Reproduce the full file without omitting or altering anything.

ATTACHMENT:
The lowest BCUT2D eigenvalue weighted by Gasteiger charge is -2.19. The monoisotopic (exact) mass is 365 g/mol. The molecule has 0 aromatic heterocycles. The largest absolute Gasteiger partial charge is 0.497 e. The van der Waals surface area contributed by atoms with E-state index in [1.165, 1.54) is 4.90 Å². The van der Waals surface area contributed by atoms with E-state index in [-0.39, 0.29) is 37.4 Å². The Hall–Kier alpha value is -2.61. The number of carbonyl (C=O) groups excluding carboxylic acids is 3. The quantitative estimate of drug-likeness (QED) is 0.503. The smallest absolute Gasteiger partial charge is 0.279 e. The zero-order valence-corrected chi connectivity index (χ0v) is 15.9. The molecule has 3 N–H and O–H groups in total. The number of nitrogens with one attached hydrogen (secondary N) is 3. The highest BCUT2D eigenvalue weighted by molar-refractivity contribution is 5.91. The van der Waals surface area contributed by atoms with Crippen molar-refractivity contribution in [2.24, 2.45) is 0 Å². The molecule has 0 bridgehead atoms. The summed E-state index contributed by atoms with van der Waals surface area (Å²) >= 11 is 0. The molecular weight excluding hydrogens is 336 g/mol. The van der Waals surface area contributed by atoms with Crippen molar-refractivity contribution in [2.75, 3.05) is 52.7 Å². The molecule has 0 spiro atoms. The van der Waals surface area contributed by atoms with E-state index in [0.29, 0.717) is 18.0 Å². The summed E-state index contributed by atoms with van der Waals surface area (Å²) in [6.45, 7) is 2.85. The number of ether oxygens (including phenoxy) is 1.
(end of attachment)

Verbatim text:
The lowest BCUT2D eigenvalue weighted by Gasteiger charge is -2.19. The monoisotopic (exact) mass is 365 g/mol. The molecule has 0 aromatic heterocycles. The largest absolute Gasteiger partial charge is 0.497 e. The van der Waals surface area contributed by atoms with E-state index in [1.165, 1.54) is 4.90 Å². The van der Waals surface area contributed by atoms with E-state index in [-0.39, 0.29) is 37.4 Å². The Hall–Kier alpha value is -2.61. The number of carbonyl (C=O) groups excluding carboxylic acids is 3. The quantitative estimate of drug-likeness (QED) is 0.503. The smallest absolute Gasteiger partial charge is 0.279 e. The zero-order valence-corrected chi connectivity index (χ0v) is 15.9. The molecule has 3 N–H and O–H groups in total. The number of nitrogens with one attached hydrogen (secondary N) is 3. The highest BCUT2D eigenvalue weighted by molar-refractivity contribution is 5.91. The van der Waals surface area contributed by atoms with Crippen molar-refractivity contribution in [2.24, 2.45) is 0 Å². The molecule has 0 bridgehead atoms. The summed E-state index contributed by atoms with van der Waals surface area (Å²) >= 11 is 0. The molecular weight excluding hydrogens is 336 g/mol. The van der Waals surface area contributed by atoms with Crippen molar-refractivity contribution in [2.75, 3.05) is 52.7 Å². The molecule has 0 spiro atoms. The van der Waals surface area contributed by atoms with E-state index in [0.29, 0.717) is 18.0 Å². The summed E-state index contributed by atoms with van der Waals surface area (Å²) in [6.45, 7) is 2.85. The number of ether oxygens (including phenoxy) is 1.